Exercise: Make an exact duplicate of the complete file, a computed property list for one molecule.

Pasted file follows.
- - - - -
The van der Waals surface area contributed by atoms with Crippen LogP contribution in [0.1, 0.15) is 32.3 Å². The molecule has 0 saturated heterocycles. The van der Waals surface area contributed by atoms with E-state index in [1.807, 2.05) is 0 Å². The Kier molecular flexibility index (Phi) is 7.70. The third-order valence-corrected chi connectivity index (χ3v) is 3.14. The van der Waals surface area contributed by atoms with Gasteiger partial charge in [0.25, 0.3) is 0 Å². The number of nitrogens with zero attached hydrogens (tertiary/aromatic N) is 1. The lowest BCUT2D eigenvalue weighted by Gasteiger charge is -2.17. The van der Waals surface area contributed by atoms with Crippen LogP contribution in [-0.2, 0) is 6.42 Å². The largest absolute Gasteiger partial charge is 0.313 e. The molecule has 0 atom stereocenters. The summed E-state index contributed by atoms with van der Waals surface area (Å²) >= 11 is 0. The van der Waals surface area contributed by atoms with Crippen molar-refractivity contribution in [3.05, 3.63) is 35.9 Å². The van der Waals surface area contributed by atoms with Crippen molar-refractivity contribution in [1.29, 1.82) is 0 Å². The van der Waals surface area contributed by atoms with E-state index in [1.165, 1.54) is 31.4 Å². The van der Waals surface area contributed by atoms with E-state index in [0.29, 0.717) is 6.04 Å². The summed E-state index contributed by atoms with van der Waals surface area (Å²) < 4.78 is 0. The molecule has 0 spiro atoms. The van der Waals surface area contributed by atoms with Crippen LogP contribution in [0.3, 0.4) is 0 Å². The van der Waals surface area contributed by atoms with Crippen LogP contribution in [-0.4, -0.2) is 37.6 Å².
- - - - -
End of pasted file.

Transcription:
The van der Waals surface area contributed by atoms with Crippen LogP contribution in [0.1, 0.15) is 32.3 Å². The molecule has 0 saturated heterocycles. The van der Waals surface area contributed by atoms with E-state index in [1.807, 2.05) is 0 Å². The Kier molecular flexibility index (Phi) is 7.70. The third-order valence-corrected chi connectivity index (χ3v) is 3.14. The van der Waals surface area contributed by atoms with Gasteiger partial charge in [0.25, 0.3) is 0 Å². The number of nitrogens with zero attached hydrogens (tertiary/aromatic N) is 1. The lowest BCUT2D eigenvalue weighted by Gasteiger charge is -2.17. The van der Waals surface area contributed by atoms with Crippen LogP contribution in [-0.2, 0) is 6.42 Å². The largest absolute Gasteiger partial charge is 0.313 e. The molecule has 0 atom stereocenters. The summed E-state index contributed by atoms with van der Waals surface area (Å²) >= 11 is 0. The van der Waals surface area contributed by atoms with Crippen molar-refractivity contribution in [3.05, 3.63) is 35.9 Å². The van der Waals surface area contributed by atoms with Crippen molar-refractivity contribution in [1.29, 1.82) is 0 Å². The van der Waals surface area contributed by atoms with E-state index in [1.165, 1.54) is 31.4 Å². The van der Waals surface area contributed by atoms with E-state index in [0.29, 0.717) is 6.04 Å². The summed E-state index contributed by atoms with van der Waals surface area (Å²) < 4.78 is 0. The molecule has 0 spiro atoms. The van der Waals surface area contributed by atoms with Crippen LogP contribution in [0.3, 0.4) is 0 Å². The van der Waals surface area contributed by atoms with Crippen LogP contribution in [-0.4, -0.2) is 37.6 Å².